Let’s just let that sink in. He first compares the status of Māori in Aotearoa (New Zealand) to the aristocrats of the Ancien Régime, which as analogies go is pretty weird. In the Ancien Régime the nobles were gluttons whilst the people of France starved. Yet, in Aotearoa (New Zealand), it is Māori who play the role of the French populace and Pākehā who are predominately living the high life off of the back of the unfortunate, indigenous people of this place. 

The Race Relations Conciliator Dame Susan Devoy also responded to this argument, describing it as "grotesque and inflammatory" and "incredibly naïve". Whyte duly responded -- you can see this coming, can't you? -- by declaring that Devoy "can't think straight".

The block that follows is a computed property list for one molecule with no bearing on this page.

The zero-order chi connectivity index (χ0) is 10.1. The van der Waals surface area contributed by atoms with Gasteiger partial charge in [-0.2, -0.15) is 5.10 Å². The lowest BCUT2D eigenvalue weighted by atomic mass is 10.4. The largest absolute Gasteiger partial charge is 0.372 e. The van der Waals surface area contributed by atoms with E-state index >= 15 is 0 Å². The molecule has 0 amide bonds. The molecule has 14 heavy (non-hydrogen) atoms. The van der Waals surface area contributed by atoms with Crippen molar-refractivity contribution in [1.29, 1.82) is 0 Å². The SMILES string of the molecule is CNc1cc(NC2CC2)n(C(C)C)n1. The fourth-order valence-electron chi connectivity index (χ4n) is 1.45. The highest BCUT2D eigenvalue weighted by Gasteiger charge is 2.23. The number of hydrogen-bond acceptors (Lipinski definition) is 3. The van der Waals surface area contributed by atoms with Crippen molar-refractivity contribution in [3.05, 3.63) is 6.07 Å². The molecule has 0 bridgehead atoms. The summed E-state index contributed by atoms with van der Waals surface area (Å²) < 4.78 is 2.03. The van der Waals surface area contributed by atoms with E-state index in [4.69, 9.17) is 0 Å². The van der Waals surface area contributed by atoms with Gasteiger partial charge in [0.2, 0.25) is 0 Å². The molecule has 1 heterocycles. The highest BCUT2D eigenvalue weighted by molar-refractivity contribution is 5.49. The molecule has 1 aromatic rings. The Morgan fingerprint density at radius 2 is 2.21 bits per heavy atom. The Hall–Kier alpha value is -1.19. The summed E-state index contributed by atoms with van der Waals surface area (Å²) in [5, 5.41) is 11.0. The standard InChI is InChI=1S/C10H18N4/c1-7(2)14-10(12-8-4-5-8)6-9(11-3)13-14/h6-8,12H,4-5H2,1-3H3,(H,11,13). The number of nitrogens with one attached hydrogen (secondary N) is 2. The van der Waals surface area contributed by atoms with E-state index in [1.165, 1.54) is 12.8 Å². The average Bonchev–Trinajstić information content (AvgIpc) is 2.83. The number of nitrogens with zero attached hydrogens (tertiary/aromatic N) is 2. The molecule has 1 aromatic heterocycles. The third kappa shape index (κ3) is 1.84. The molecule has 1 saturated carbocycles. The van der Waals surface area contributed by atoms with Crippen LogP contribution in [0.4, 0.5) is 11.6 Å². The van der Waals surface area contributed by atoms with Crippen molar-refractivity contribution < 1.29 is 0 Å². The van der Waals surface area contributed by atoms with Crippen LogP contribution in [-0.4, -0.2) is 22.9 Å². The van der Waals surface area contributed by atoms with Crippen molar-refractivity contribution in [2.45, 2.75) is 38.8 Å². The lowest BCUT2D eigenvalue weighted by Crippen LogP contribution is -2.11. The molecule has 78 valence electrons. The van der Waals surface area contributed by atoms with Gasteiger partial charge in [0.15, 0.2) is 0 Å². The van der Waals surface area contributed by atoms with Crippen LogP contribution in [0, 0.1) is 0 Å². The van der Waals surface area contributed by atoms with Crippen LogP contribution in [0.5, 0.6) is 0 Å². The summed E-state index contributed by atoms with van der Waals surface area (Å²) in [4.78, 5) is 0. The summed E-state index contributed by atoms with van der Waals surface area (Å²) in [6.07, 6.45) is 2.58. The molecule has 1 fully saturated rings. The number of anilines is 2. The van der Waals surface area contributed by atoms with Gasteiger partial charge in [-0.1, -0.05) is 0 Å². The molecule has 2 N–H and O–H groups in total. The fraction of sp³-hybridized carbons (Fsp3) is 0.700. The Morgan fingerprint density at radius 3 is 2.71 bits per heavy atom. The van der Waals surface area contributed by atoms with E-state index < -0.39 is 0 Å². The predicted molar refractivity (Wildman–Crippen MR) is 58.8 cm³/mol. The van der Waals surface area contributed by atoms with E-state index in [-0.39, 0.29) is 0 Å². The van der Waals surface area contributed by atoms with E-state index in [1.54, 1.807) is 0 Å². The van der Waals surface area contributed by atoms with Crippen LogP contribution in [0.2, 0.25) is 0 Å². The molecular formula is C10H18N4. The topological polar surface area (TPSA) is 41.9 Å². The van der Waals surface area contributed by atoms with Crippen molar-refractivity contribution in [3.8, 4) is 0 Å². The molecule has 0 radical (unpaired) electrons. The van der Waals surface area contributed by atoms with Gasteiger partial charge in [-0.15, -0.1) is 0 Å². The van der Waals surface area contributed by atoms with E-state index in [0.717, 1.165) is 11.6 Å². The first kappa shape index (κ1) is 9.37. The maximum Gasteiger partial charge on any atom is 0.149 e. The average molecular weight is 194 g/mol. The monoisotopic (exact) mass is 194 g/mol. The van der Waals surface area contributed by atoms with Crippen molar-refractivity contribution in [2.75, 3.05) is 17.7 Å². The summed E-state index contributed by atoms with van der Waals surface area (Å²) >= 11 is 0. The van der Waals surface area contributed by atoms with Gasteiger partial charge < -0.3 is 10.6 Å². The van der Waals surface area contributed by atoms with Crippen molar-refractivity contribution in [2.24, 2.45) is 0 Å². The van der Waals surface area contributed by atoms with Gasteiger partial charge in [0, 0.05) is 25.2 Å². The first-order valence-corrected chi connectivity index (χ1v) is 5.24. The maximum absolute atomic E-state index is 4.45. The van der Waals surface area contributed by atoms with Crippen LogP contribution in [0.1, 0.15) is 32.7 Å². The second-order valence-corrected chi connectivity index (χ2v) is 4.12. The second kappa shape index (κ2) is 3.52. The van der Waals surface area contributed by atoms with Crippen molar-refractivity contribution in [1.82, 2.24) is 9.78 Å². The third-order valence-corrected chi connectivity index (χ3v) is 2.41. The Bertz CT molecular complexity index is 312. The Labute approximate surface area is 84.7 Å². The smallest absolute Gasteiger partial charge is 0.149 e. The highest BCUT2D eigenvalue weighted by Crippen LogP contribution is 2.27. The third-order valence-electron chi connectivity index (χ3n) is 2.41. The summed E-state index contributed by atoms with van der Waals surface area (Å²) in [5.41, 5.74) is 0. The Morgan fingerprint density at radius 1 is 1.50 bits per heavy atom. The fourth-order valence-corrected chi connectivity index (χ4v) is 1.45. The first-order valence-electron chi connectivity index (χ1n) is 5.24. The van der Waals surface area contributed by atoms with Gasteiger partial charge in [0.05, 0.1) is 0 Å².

What we're really seeing here is the time-honoured libertarian fallback that it's not their argument that's wrong, but reality. As someone noted to me yesterday, Whyte's three-day tantrum is the response of every libertarian in every comment thread ever.

But Whyte isn't just the put-upon libertarian on the the internet, he's the leader of a political party -- albeit a profoundly unpopular one -- likely to form part of an agreement to govern the country.

A man as intelligent as Whyte endlessly claims to be would have anticipated, even embraced, all this criticism, rather than expressing hurt and astonishment at it. What we have seen instead instead is a crybaby philosopher, a manchild who seems almost pitiably innocent of the job he's supposed to be doing. We can only speculate what absurdity Whyte would generate in the unlikely event he enters Parliament.

For the time being we can only note that for all the Prime Minister likes to list the alarming oddballs who would line up in a coalition of the Left, the really strange people would seem to be on his side of the line.